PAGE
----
Wednesday, 1 March 1995

    Sir: In the absence of government initiatives to measure what Geoff Mulgan refers to as qualitative growth in the economy, it has been left to voluntary agencies to highlight activities, such as volunteering, which add so much to our quality of life ...

  • PROPOSITIONS Useful work for job counters
    Wednesday, 1 March 1995

    Britain has two main sets of unemployment data: the monthly totals, based on a count of unemployed people registered for benefit; and the Department of Employment's quarterly Labour Force Survey. But how accurate or useful are they today? When Britai...

  • LEADING ARTICLE : ANOTHER VIEW : Greed can destroy us
    Wednesday, 1 March 1995

    From the very beginning, this created problems. Can one control one's feelings? One can keep the Sabbath; one can refuse to kill others - but how can we control our feelings and inner urges, particularly when they are encouraged by the society in whi...

  • LETTER : `Hidden' statistics that reveal boxing's lethal purpose
    Wednesday, 1 March 1995

    Sir: I have the greatest respect for Nicky Piper and agree with most of what he says (Another View: "Freedom to fight", 28 February). In addressing the horror of the acute, catastrophic intra-cranial haemorrhage in boxing bouts, he states, correctly,...

  • LETTER : True measures of human happiness
    Wednesday, 1 March 1995

    Sir: How sensitive and incisive I found Geoff Mulgan's examination of the assumption that has underpinned British politics since the war, namely, that economic growth is the key to human happiness ("Money doesn't make the world go round", 27 February...

  • Letter: The right to NHS care, the fear of growing old
    Tuesday, 28 February 1995

    Sir: Nicholas Timmins's excellent article "Out of the window, a lifetime's comfort" (25 February) omitted one topic, which is the terror of growing old today. My generation grew up in the forties and fifties. We were encouraged to provide for our old...

  • Mayhem that lurks in the shadows
    Tuesday, 28 February 1995

    For Tony Blair, smiling vaguely back, is not only the Shadow Prime Minister, but also the Opaque Prime Minister, the Glimmering Prime Minister. His New Labour is truly a Shadow Government, a place of dark murmurings and inexplicable rustles, where po...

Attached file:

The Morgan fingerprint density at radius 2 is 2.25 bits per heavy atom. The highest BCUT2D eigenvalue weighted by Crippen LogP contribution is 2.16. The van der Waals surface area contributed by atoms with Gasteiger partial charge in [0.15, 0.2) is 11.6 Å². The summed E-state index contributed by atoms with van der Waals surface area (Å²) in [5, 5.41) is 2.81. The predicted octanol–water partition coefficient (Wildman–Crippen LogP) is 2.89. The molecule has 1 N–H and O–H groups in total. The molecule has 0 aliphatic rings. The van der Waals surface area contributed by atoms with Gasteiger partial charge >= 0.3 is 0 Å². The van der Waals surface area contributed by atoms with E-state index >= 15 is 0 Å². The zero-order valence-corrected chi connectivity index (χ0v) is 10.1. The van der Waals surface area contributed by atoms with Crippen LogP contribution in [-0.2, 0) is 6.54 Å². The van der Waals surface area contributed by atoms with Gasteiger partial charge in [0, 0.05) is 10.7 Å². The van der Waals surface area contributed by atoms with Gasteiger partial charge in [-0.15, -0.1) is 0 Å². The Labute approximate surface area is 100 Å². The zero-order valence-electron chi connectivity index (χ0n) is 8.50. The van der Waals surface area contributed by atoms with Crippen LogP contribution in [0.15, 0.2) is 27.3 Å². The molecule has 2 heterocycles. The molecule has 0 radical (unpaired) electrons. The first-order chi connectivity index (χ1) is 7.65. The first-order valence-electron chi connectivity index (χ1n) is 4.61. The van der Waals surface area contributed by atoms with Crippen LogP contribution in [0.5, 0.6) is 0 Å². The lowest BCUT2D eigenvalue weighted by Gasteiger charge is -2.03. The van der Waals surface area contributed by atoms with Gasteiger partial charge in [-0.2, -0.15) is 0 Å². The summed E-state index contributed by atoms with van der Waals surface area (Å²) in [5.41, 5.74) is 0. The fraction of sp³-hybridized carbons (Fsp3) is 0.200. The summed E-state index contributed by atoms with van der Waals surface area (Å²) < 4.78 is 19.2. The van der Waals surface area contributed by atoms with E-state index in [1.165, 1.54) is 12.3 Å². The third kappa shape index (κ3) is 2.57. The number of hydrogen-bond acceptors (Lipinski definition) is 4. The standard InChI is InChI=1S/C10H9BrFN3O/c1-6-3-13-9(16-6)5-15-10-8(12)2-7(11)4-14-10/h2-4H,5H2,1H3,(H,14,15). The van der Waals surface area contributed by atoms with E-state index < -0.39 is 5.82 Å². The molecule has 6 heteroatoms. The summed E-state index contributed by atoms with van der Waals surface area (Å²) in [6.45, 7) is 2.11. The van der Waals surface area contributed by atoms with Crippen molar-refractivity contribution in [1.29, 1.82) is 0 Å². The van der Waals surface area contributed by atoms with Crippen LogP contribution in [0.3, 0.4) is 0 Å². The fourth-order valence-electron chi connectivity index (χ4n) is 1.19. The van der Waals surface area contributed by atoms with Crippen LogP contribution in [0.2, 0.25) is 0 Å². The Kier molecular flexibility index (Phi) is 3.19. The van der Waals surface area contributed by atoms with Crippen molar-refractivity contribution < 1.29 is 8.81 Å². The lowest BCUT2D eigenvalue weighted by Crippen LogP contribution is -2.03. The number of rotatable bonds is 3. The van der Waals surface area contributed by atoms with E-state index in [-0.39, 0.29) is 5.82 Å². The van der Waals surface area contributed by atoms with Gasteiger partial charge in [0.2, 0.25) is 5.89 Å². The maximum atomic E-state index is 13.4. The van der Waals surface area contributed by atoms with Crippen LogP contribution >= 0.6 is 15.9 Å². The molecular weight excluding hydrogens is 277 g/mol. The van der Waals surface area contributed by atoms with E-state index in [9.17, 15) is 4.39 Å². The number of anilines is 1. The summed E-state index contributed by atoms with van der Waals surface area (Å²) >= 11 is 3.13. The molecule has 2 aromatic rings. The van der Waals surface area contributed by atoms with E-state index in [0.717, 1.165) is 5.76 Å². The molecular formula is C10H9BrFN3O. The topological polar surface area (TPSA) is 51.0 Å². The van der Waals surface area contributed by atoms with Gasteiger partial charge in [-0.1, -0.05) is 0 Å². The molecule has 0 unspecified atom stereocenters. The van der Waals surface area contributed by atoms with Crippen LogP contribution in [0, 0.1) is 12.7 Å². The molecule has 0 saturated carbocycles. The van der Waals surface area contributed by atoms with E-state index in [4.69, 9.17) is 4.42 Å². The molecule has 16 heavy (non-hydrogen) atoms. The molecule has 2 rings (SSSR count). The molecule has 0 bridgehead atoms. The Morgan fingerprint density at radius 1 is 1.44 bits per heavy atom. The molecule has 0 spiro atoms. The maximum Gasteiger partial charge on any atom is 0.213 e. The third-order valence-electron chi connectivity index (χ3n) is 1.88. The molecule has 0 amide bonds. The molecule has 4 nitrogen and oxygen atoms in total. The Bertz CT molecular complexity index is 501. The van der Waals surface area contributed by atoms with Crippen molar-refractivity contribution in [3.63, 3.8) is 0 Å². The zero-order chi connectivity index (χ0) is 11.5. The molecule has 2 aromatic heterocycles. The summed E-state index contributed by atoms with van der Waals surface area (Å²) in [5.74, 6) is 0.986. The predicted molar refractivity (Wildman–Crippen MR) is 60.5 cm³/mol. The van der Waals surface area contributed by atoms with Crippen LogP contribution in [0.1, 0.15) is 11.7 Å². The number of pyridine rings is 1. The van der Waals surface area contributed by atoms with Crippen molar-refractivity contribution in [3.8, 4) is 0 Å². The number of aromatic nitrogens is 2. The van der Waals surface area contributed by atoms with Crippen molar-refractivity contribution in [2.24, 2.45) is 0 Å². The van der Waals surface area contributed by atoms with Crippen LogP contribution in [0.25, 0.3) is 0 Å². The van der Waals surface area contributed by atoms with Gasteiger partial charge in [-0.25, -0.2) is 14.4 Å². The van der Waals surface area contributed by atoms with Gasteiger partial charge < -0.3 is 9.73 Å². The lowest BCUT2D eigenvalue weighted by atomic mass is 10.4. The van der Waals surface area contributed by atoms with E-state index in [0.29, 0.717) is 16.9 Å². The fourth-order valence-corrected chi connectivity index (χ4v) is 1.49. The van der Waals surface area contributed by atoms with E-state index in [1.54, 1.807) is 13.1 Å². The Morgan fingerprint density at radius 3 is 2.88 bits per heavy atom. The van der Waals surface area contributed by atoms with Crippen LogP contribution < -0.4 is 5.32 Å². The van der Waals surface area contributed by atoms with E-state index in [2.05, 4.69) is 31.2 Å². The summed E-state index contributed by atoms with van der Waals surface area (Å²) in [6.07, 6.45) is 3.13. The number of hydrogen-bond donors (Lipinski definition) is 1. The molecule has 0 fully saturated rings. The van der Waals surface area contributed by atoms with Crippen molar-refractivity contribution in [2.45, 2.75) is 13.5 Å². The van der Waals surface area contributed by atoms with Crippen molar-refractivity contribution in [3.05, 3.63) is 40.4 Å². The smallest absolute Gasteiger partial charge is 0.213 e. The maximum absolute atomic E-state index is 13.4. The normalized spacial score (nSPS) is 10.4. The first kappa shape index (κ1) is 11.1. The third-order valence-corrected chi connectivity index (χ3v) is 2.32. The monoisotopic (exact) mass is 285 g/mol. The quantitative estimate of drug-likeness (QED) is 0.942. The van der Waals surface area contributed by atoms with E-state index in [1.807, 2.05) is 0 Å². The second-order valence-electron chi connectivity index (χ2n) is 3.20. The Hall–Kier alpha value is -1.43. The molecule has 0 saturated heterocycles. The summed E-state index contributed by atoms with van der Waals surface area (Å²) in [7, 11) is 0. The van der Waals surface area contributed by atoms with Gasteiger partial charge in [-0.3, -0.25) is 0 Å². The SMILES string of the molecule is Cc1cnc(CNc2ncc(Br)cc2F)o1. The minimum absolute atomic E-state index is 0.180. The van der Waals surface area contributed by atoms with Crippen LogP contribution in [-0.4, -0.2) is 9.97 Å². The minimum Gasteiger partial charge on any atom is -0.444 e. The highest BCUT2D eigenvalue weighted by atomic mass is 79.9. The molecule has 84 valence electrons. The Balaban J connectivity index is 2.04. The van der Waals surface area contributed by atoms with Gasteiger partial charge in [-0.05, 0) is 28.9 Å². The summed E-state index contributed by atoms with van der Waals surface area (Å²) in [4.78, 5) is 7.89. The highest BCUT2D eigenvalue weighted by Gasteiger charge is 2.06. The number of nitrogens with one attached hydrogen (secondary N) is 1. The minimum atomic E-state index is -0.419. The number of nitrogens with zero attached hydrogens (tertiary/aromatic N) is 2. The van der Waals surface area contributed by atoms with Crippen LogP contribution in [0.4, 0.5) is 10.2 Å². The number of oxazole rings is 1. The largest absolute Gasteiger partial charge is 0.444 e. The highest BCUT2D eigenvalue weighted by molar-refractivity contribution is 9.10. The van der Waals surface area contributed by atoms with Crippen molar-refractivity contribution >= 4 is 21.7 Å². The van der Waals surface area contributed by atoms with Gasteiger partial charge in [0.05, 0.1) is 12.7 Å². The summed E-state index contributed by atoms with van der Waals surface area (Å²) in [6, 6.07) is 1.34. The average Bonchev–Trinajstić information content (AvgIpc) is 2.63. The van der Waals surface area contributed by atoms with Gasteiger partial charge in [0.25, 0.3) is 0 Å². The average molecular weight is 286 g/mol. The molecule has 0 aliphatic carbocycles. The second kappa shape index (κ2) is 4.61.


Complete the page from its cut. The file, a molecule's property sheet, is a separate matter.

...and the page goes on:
• Russia's charm offensive
    Tuesday, 28 February 1995

    The Foreign Office is treating the visit with due priority. But in terms of Russia's security policies, Mr Chernomyrdin's trip to Poland last week may prove to be more significant. For, four years after the collapse of Communism in Russia, the former...

  • Hitting drivers where it hurts
    Tuesday, 28 February 1995

    Dr Mawhinney also repeated the elementary truth that you cannot reduce road travel or fuel consumption by subsidising public transport; the only effective method is to make such travel more expensive. In fact, the Government has in principle already ...

  • Review: Lost love in the time of empire
    Tuesday, 28 February 1995

    Whatever, it served as a useful reminder of the dangers of anecdotal evidence when used as a historical tool. Personal experience is powerful on television precisely because it is at odds with the blurring simplifications of history. The people you s...

  • Leading Article: Bad news from the Balkans
    Tuesday, 28 February 1995

    Without a credible threat of force to back up the Western initiative, there is not the slightest chance that either Serbia's president Slobodan Milosevic, or the leaders of the Serb-controlled regions of Croatia and Bosnia, will accept the plan. Mr M...

  • Leading Article: Freedom to fight
    Tuesday, 28 February 1995